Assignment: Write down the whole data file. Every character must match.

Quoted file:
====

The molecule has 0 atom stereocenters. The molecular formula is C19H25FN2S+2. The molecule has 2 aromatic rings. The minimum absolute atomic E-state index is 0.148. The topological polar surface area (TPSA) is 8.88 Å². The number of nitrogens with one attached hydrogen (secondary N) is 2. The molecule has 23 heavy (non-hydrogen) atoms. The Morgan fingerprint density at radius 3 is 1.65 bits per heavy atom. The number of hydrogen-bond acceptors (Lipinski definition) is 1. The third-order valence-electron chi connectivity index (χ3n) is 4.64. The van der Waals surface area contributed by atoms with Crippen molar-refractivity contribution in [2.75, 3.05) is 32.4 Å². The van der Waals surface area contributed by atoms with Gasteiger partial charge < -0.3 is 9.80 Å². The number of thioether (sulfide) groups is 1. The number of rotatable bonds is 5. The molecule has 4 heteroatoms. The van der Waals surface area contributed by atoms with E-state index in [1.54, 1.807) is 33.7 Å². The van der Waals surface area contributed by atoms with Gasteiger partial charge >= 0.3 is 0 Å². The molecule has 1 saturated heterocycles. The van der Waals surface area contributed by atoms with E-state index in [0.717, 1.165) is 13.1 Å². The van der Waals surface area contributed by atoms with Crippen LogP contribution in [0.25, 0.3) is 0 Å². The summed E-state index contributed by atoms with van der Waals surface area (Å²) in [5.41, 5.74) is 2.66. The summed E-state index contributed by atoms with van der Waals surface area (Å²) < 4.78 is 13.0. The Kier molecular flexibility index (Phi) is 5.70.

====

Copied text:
The molecule has 0 atom stereocenters. The molecular formula is C19H25FN2S+2. The molecule has 2 aromatic rings. The minimum absolute atomic E-state index is 0.148. The topological polar surface area (TPSA) is 8.88 Å². The number of nitrogens with one attached hydrogen (secondary N) is 2. The molecule has 23 heavy (non-hydrogen) atoms. The Morgan fingerprint density at radius 3 is 1.65 bits per heavy atom. The number of hydrogen-bond acceptors (Lipinski definition) is 1. The third-order valence-electron chi connectivity index (χ3n) is 4.64. The van der Waals surface area contributed by atoms with Crippen molar-refractivity contribution in [2.75, 3.05) is 32.4 Å². The van der Waals surface area contributed by atoms with Gasteiger partial charge < -0.3 is 9.80 Å². The number of thioether (sulfide) groups is 1. The number of rotatable bonds is 5. The molecule has 4 heteroatoms. The van der Waals surface area contributed by atoms with E-state index in [1.54, 1.807) is 33.7 Å². The van der Waals surface area contributed by atoms with Gasteiger partial charge >= 0.3 is 0 Å². The molecule has 1 saturated heterocycles. The van der Waals surface area contributed by atoms with E-state index in [0.717, 1.165) is 13.1 Å². The van der Waals surface area contributed by atoms with Crippen LogP contribution in [0.25, 0.3) is 0 Å². The summed E-state index contributed by atoms with van der Waals surface area (Å²) in [5.41, 5.74) is 2.66. The summed E-state index contributed by atoms with van der Waals surface area (Å²) < 4.78 is 13.0. The Kier molecular flexibility index (Phi) is 5.70.